In December Fayetteville became a madhouse of happy families with husbands and fathers home on leave. Scott wasn't due back until spring. But I put up a tree and decorated it. I hummed Christmas songs and filmed the baby tottering around on shaky legs. A million miles away, my husband strung some Christmas lights around his cracker-box-sized room and went to bed at 1:00 in the afternoon, exhausted from an all-night mission.
My parents went traveling again. A friend invited me to spend the holidays with her family, but I found it painful to be around families not broken up by deployment. One afternoon, while the baby napped and the older two played outdoors, I lay on the bed in my sun-washed room and projected prisms of light on the walls with my wedding ring.
While I was entertaining myself with a piece of jewelry, a million miles away my husband left the base on patrol with his men. While they were out, someone planted a land mine in a pothole near their gate. Returning to base, Scott's Humvee rolled over it, unaffected. The vehicle behind his was not so lucky. It tripped the mine and the Humvee blew apart. One soldier was injured, two were killed. The phone lines were shut down, as always after this kind of incident, so it was two days before I learned what had happened.
My younger sister flew in for a few days right before Christmas. "Well, you seem happy," she said as the two of us sat in the den.
The bullet bounced off the wall, missing my husband by four inches. It hit the soldier next to him.
"It's an act, you know. They teach us that in Army Wife 101."
In January it snowed. I sat in the breakfast nook and looked down the hill to the other houses. The view, spectacular with its twinkling vistas of unbroken white, did nothing to cheer me up. The long days and nights of winter dragged by like a sled on gravel.
For my birthday, in February, Scott sent chocolates and pink roses. I went into ecstasies over the presents when he called, but secretly the flowers depressed me and the candy tasted like sand in my mouth.
The baby turned 1 year old in March. Her daddy sent toys and I threw a small birthday party. A million miles away, my husband left on another mission. And while he and his men were patrolling a street, someone stood on a rooftop, aimed a Russian assault rifle at my husband and pulled the trigger. The bullet bounced off a wall of the building behind him and missed Scott by four inches. It hit the soldier next to him. I learned about the incident from another army wife, who called a few days later to recount the story. I held my poker face and stuffed the fear back inside.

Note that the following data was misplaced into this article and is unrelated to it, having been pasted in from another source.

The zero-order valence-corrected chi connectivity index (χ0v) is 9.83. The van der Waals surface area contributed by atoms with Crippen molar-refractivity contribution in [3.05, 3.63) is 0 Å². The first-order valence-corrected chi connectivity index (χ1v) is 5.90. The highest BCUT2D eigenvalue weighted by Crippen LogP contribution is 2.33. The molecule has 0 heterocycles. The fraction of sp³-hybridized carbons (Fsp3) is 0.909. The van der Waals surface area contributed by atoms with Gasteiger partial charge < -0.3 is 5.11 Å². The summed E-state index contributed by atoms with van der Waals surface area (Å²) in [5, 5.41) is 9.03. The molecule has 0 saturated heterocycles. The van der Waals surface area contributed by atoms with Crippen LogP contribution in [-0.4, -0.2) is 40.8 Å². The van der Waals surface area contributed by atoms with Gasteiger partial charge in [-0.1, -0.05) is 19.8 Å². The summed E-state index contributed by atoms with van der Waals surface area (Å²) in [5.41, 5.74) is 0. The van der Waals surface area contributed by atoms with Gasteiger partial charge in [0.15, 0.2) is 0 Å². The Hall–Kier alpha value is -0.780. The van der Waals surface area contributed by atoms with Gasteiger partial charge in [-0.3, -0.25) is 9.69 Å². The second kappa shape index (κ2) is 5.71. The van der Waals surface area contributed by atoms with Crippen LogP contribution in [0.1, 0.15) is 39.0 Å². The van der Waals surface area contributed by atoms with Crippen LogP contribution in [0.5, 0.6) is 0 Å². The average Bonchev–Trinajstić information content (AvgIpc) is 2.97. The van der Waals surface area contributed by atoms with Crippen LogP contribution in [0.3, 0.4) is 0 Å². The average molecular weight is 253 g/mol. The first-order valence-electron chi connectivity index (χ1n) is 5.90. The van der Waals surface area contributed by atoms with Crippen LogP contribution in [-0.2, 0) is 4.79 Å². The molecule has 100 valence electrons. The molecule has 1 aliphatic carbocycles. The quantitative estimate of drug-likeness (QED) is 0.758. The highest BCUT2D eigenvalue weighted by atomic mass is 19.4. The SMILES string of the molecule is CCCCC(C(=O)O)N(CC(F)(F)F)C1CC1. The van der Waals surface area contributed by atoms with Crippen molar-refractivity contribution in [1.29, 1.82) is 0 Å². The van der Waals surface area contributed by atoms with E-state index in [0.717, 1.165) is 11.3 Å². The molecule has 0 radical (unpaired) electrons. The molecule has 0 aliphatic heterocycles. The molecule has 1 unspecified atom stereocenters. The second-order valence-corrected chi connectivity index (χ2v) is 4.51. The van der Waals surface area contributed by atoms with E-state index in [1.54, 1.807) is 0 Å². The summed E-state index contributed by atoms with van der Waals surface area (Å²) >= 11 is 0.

Scott came home for two weeks in April. To escape Army World we took the kids to the beach -- nothing bad could happen there. But Scott twitched a lot in his sleep and once he bolted upright, grabbed my arms in the darkness and said, "What happened? Is everyone okay?"
A week later I stood crying in the airport parking lot. He kissed the top of my head, waved good-bye to the kids, hoisted his luggage bag onto his shoulder and was gone. Again.
Spring bled into summer and we headed into the home stretch of the deployment. Like migrating hummingbirds, the wives who'd gone off to live with their parents while their husbands were away began returning to town. "Welcome home" signs cropped up in yards like wildflowers. There was excitement in the air, but also loss. Not every soldier was coming back.
The plane touched down on the tarmac in late August. Waving their flags and posters, families stood in breathless anticipation as their soldiers exited the plane. The kids and I stood off to the side and watched for Scott. And then suddenly I was in his arms again, and the fear fell off me in great waves of relief. Sunshine would now return to our lives.After He Returned
The nightmares came first. Then the shaking hands. Scott sold the motorcycle one day while I was at the grocery store. The baby walked toward him hesitantly, but he didn't seem interested. On weekends he refused to drive, so the task fell to me. He warned me constantly about potholes in the roads. I started sleeping in one of the kids' rooms as his nightmares worsened. He insisted he was fine, but his eyes told a different story. The war had followed him home and hung over us like a silent sentinel.
And now I'm in the bathroom, standing over Scott as the memories of the past year flash through my mind in less time than it takes to tell them. I grab the broom and dustpan from the hall closet and smile at him. "Go on to work," I say gently. "I'll clean this up."
My hands work mindlessly as I sweep bits of glass toward the dustpan. I'll clean this up, I'd said. But I don't know if I can.
Tammy Dominski, an army wife for 17 years, has homeschooled all three of her children. One measure of her success: Her daughter Tori enrolled at the University of North Carolina when she was 13.
Originally published in Ladies' Home Journal, May 2012.